Bernhard’s Work, 1950-1980
Towards the end of 1949, the Vicar General of Limburg Diocese, Dr. Georg Hohle, on behalf of the bishop asked Father Bernhard Bendel to found a community of Sisters who could be trained for the apostolate in Mammolshain. As he deliberated on this invitation, he sought the advice of his confessor, who supported the proposal. During the Holy Year 1950, Fr. Bernhard made a pilgrimage to Rome, for the beatification of Vincent Palloti, the founder of the Catholic Apostolate. Through the Schönstatt movement, he was already acquainted with Palloti’s spiritual thought. While he was in Rome, he prayed at the tomb of the Apostles for the gift of enlightenment concerning his bishop’s request. He also visited Assisi. As soon as he was back in Germany, the bishop approached him again and this time Bernhard consented to establish a new Sister’s community in Limburg. The goal was to educate Sisters for general pastoral work.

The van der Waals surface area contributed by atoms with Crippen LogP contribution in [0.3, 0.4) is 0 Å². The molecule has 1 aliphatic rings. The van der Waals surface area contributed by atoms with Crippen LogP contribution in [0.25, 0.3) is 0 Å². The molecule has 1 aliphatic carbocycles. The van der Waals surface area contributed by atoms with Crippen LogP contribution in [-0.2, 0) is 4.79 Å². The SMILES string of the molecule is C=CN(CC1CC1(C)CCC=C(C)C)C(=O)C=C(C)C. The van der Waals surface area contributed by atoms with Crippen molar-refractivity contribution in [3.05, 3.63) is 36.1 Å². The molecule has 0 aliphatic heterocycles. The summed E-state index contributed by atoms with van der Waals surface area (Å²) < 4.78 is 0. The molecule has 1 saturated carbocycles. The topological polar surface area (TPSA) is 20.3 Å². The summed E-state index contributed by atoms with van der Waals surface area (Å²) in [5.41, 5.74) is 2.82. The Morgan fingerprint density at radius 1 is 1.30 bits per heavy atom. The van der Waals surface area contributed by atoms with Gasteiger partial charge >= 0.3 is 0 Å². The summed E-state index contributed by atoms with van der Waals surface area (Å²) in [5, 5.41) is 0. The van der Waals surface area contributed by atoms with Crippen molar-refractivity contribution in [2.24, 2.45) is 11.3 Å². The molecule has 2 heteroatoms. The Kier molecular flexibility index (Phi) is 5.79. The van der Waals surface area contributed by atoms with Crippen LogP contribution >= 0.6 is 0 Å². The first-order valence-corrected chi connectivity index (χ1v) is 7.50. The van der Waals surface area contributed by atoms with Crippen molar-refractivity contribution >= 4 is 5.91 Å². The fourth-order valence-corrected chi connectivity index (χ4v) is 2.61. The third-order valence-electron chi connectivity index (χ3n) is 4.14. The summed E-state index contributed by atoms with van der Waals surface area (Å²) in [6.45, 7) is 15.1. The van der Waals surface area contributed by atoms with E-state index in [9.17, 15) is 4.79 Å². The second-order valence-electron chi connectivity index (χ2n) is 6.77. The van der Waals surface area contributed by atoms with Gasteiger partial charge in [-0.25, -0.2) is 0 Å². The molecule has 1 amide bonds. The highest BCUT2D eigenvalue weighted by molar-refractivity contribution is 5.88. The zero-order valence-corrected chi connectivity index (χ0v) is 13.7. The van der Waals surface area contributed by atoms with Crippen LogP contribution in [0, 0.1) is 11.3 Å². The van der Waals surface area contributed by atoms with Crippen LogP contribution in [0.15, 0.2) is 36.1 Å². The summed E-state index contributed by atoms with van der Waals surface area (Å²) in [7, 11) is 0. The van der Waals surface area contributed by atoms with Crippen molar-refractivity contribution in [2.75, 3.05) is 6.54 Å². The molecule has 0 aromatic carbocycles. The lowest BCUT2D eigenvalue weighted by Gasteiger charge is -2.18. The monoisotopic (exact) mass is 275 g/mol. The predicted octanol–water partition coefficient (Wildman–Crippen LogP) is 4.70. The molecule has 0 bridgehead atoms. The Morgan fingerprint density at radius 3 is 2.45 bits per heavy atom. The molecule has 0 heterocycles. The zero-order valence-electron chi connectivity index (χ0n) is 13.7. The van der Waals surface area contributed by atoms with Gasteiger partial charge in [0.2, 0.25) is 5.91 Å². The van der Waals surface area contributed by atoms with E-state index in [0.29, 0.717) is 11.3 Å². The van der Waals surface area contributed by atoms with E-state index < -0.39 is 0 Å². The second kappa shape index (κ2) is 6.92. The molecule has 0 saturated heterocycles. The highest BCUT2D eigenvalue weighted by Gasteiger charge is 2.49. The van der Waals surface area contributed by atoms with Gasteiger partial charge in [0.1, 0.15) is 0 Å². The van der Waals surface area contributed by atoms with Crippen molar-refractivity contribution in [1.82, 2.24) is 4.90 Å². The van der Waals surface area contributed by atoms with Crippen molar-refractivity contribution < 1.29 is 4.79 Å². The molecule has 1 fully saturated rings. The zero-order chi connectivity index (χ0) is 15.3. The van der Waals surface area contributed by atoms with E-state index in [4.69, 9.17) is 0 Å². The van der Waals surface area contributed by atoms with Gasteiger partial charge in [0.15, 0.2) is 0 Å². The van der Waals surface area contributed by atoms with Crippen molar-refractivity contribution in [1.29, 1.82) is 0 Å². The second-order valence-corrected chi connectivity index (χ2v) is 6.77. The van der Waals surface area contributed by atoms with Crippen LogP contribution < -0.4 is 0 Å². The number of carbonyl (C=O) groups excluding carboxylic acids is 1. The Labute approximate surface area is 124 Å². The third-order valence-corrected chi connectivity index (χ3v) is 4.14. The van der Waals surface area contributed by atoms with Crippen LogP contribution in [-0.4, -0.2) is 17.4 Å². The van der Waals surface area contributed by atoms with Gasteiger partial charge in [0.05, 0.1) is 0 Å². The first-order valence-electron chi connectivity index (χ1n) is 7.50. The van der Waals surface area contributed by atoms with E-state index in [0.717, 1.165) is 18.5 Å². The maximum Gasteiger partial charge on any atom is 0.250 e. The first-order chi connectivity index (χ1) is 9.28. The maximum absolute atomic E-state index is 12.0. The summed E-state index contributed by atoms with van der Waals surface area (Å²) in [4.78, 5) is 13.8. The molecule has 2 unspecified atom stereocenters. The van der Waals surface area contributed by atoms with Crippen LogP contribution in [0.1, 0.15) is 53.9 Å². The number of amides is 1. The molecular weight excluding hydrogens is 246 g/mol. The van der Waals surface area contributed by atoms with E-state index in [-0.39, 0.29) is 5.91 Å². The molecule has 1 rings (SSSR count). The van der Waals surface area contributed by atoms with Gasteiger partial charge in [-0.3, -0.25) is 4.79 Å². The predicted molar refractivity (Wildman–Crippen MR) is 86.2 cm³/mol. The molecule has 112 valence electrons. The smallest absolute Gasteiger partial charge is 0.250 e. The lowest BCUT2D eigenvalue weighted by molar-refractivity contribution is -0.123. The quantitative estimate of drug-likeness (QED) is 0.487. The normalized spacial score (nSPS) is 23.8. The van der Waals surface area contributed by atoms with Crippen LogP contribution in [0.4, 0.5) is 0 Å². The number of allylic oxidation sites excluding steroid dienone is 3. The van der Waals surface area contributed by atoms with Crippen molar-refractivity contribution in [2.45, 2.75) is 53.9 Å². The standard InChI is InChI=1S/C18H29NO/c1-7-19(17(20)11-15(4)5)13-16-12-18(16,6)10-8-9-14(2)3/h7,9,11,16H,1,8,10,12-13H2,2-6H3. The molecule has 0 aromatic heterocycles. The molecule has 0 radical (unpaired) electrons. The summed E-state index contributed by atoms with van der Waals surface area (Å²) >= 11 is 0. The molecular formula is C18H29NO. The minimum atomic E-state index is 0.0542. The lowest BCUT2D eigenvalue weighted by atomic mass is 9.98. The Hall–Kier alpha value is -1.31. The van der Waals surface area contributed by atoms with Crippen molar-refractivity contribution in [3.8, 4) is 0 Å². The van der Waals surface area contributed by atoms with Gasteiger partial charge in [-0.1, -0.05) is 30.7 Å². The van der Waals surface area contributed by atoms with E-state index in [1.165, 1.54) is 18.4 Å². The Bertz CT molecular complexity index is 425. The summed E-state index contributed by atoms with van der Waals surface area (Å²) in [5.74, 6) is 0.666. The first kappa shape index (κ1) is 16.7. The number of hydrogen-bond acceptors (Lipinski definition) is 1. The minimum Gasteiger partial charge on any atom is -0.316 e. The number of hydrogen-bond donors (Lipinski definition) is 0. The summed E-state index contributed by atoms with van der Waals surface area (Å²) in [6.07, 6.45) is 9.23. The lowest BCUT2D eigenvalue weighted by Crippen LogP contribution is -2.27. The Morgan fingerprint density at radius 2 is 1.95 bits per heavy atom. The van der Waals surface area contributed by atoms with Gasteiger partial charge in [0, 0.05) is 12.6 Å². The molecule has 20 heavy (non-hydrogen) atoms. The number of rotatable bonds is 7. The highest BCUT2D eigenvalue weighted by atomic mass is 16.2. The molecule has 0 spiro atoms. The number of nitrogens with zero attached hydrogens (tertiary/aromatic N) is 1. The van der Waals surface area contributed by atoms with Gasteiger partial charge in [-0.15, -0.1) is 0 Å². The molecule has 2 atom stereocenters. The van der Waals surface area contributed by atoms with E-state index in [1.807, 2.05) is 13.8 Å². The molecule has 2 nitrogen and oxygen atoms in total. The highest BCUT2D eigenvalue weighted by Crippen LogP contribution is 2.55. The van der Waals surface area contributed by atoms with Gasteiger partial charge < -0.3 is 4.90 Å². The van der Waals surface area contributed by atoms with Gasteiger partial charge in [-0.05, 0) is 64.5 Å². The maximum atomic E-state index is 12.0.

On April 21, 1950, the first three Sisters came to Mammolshain. From that day on, Fr. Bendel worked entirely toward the development of the Opus Spiritus Sancti (OSS). In 1953, he undertook to organize a few priests who had shown interest in the community of the Holy Spirit. The bishop accepted the idea and gave his approval. This group was for diocesan priests only, since there had been much isolation, loneliness and frustration among priests during and after World War II. The group provided an opportunity for priests to come together, to pray, to discuss their problems, and to help each other.
As the project began to flourish and engage more and more of his energies, Father Bernhard was released from parish work in 1957, and was given an assistant, so as to dedicate himself more fully to developing the communities that had been started. During this time, he had many things to do, many of which were outside of Germany. He was invited by bishops from America, Africa and Asia. He went to America, the Diocese of Sioux City, Iowa, in 1957, to Africa, Morogoro Diocese, Tanzania, in 1960, and to Kerala, India in 1968. From January 1969 onwards, he made annual trips to each place to give retreats, to continue developing contacts and to strengthen the Opus Spiritus Sancti communities.